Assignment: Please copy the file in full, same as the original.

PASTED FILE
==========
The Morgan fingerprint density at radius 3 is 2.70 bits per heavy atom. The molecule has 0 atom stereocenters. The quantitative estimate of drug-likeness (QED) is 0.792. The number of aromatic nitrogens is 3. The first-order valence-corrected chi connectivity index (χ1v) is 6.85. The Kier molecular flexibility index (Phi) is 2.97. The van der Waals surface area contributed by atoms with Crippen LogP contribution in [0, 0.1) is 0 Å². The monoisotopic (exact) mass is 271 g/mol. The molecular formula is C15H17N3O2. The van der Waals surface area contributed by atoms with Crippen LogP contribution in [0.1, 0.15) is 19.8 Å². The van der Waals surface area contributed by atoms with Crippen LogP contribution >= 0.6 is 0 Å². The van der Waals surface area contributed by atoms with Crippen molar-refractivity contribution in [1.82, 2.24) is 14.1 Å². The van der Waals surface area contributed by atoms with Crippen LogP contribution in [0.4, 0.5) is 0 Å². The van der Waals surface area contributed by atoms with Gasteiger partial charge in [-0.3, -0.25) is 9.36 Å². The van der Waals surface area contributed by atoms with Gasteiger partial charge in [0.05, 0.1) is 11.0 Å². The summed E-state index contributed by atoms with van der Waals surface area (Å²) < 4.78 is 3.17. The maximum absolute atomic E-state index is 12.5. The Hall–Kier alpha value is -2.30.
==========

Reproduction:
The Morgan fingerprint density at radius 3 is 2.70 bits per heavy atom. The molecule has 0 atom stereocenters. The quantitative estimate of drug-likeness (QED) is 0.792. The number of aromatic nitrogens is 3. The first-order valence-corrected chi connectivity index (χ1v) is 6.85. The Kier molecular flexibility index (Phi) is 2.97. The van der Waals surface area contributed by atoms with Crippen LogP contribution in [0, 0.1) is 0 Å². The monoisotopic (exact) mass is 271 g/mol. The molecular formula is C15H17N3O2. The van der Waals surface area contributed by atoms with Crippen LogP contribution in [0.1, 0.15) is 19.8 Å². The van der Waals surface area contributed by atoms with Crippen LogP contribution >= 0.6 is 0 Å². The van der Waals surface area contributed by atoms with Crippen molar-refractivity contribution in [1.82, 2.24) is 14.1 Å². The van der Waals surface area contributed by atoms with Crippen LogP contribution in [0.4, 0.5) is 0 Å². The van der Waals surface area contributed by atoms with Gasteiger partial charge in [-0.3, -0.25) is 9.36 Å². The van der Waals surface area contributed by atoms with Gasteiger partial charge in [0.05, 0.1) is 11.0 Å². The summed E-state index contributed by atoms with van der Waals surface area (Å²) < 4.78 is 3.17. The maximum absolute atomic E-state index is 12.5. The Hall–Kier alpha value is -2.30.